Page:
“The origins and causes of the Revolution remain the two least studied parts of the Revolution in the last thirty years.” So we suggested in these pages back in spring. Was that assessment correct? Where have historians got to in understanding the origins of the revolution; and where do we still need to go? All this week, members of The Junto will weigh in on the question of causes, in an effort to take stock. This is not intended as a definitive overview of current scholarship. Rather, we’ll be exploring our own idiosyncratic approaches to revolutionary origins, and to the recent scholarship that interests us. We invite you to join in the conversation!
Beyond any new discoveries of evidence and perhaps new technological capacities, every new generation of historians has something unique to contribute to the study of the past—a consciousness of its own time and place. History is written on a tightrope between then and now. Even telling the same story again will always come out differently. Each time you walk the tightrope, there’s a slightly different view. In Nick Bunker’s recent trade book, An Empire on the Edge: How Britain Came to Fight America (Knopf, 2014), that slight shift of view comes from the economic crisis that took hold in 2008. At his most interesting, Bunker presents the revolution as a story of concatenating crises, how states try to deal with them, and how they are transformed in the attempt. The dominant context for Bunker’s account is not ideological or cultural. It’s what Sven Beckert would call “war capitalism”—the entwined processes of empire and commerce.
The early chapters of Bunker’s book, collectively titled “An Empire of Speculation,” portray a global commercial ecology driven, principally, by the ambitions of British merchants and imperialists in China and the Indian subcontinent. “The British had created a trading system that resembled a giant hedge fund,” a fund that “had come to be an essential source of imperial revenue.” Defending and enforcing that system in turn became an essential function of the imperial state. Of course, the British government could never completely control commerce. It fought a constant battle against vast networks of “smugglers” stretching from Canton to Rhode Island via Amsterdam and Lorient. It also had to deal with the political consequences of taxation and economic fluctuations. Thus the Gaspée incident in 1772 and the financial crash of the same year set the scene for the real central event of Bunker’s story: the near-collapse of the East India Company, and the chain of contingencies that led from there to the Boston Tea Party in 1773.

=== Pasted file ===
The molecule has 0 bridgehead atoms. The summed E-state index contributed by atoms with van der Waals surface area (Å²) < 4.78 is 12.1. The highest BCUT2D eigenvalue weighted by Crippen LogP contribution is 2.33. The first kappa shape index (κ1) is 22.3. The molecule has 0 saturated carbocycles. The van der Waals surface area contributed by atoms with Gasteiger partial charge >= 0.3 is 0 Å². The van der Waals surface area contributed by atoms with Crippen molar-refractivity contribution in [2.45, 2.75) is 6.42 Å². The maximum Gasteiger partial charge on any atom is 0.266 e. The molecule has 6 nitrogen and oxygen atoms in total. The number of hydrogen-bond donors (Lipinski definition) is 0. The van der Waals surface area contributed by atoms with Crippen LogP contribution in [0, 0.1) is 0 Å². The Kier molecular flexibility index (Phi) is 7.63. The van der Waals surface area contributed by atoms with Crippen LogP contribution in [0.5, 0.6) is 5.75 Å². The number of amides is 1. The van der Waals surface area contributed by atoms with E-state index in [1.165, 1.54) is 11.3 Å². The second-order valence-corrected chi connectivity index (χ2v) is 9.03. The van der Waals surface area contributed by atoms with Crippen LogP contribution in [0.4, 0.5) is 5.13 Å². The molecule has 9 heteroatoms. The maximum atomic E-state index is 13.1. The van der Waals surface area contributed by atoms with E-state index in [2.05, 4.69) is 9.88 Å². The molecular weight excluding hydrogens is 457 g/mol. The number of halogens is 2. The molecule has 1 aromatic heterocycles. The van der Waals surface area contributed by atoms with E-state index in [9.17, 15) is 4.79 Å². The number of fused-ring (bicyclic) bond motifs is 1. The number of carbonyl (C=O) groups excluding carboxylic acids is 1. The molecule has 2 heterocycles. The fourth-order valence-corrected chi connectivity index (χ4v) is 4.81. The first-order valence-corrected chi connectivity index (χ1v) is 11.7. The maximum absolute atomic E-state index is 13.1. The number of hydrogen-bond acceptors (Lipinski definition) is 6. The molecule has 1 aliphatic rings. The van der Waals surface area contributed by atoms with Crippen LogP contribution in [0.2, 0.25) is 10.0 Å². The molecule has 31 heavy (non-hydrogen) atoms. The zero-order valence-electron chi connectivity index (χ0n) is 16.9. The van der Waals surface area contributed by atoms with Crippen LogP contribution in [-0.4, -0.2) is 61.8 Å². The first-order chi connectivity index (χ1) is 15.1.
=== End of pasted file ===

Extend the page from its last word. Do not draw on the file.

What distinguishes Bunker’s approach from that of, say, David Waldstreicher and Staughton Lynd, is that Bunker never seeks to make a strong distinction between so-called “economic” and “constitutional” causes of the revolution. Rightly, I think, he approaches commerce and the empire as two sides of the same coin. Nor does he claim that ideas didn’t matter. “In Boston resistance to the tea arose from principle or ideology, call it what you will. In the background, of course, there lay an economic grievance, a sense of frustration at the town’s relative decline that could not be halted inside the empire; and certainly no one wished to pay more for a cup of tea. But… the Tea Party would be driven be ideas.” Bunker’s account captures the importance of the “nexus” of forces and processes that Jack Rakove emphasised in his response to Waldstreicher and Lynd.
There are, of course, limitations to this book. An Empire on the Edge is effectively written from London’s perspective, and it has little to say about the local politics of Boston or anywhere else. It invokes ideas and traces their immediate transmission, but it doesn’t analyse them or their history. Its strength lies in reconstructing the meandering progress of Lord North and his government towards the war, punctuated by frequent crises but by just as many distractions and lulls. It leaves an all-too-plausible sense of how the rulers of a mighty empire often could not see further than the length of Whitehall, or the next election, or the next week’s share price. There were plenty of things those rulers might have done differently (as Bunker often interrupts his narrative to point out), yet the revolution was by no means a result of their failure. Much the same could be said of our own recent financial crisis. As always, the appearance of contingency should point us towards the system in the background.
My hope is that books like Bunker’s mark the end of a fruitless debate among historians that has tried to separate economic from constitutional, imperial, political, or even intellectual causes of the revolution. We’ll always gain much more from looking at how these things worked together than from trying to disentangle them—we should see history less as a neatly compartmentalised TV dinner and more as, I don’t know, a kedgeree? That need not mean a retreat to straightforward narrative. One of the things I like most about An Empire on the Edge is how it uses detailed storytelling to reframe the enormous questions historians are interested in, without trying to answer them itself. Having read it, I’m more convinced than ever that we need a new approach to the political economy of empire, and a new history of the “war capitalism” that lay at the origins of the American Revolution.